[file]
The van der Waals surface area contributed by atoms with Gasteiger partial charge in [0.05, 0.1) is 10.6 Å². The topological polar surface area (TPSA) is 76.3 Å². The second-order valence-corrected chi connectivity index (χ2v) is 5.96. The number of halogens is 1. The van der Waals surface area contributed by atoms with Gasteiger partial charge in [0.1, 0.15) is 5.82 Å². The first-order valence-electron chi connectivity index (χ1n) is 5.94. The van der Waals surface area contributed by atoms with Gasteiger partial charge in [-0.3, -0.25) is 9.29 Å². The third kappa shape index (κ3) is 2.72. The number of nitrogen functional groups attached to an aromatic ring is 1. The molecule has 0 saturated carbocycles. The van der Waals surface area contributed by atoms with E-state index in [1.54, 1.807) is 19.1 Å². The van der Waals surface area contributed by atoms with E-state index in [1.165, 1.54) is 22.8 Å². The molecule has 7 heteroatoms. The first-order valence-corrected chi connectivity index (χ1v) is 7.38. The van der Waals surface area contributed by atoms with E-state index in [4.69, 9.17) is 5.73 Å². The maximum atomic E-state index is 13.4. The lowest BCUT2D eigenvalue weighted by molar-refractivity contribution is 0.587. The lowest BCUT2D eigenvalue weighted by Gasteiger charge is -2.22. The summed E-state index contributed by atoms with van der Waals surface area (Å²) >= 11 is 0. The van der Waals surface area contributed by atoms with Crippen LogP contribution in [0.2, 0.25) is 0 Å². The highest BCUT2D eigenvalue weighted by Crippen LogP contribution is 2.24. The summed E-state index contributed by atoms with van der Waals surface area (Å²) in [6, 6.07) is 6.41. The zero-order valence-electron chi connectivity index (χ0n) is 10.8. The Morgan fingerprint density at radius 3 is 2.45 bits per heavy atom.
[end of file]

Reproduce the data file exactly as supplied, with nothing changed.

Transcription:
The van der Waals surface area contributed by atoms with Gasteiger partial charge in [0.05, 0.1) is 10.6 Å². The topological polar surface area (TPSA) is 76.3 Å². The second-order valence-corrected chi connectivity index (χ2v) is 5.96. The number of halogens is 1. The van der Waals surface area contributed by atoms with Gasteiger partial charge in [0.1, 0.15) is 5.82 Å². The first-order valence-electron chi connectivity index (χ1n) is 5.94. The van der Waals surface area contributed by atoms with Gasteiger partial charge in [-0.3, -0.25) is 9.29 Å². The third kappa shape index (κ3) is 2.72. The number of nitrogen functional groups attached to an aromatic ring is 1. The molecule has 0 saturated carbocycles. The van der Waals surface area contributed by atoms with E-state index in [1.54, 1.807) is 19.1 Å². The van der Waals surface area contributed by atoms with E-state index in [1.165, 1.54) is 22.8 Å². The molecule has 7 heteroatoms. The first-order valence-corrected chi connectivity index (χ1v) is 7.38. The van der Waals surface area contributed by atoms with E-state index in [4.69, 9.17) is 5.73 Å². The maximum atomic E-state index is 13.4. The lowest BCUT2D eigenvalue weighted by molar-refractivity contribution is 0.587. The lowest BCUT2D eigenvalue weighted by Gasteiger charge is -2.22. The summed E-state index contributed by atoms with van der Waals surface area (Å²) >= 11 is 0. The van der Waals surface area contributed by atoms with Crippen LogP contribution in [0.2, 0.25) is 0 Å². The highest BCUT2D eigenvalue weighted by Crippen LogP contribution is 2.24. The summed E-state index contributed by atoms with van der Waals surface area (Å²) in [6, 6.07) is 6.41. The zero-order valence-electron chi connectivity index (χ0n) is 10.8. The Morgan fingerprint density at radius 3 is 2.45 bits per heavy atom.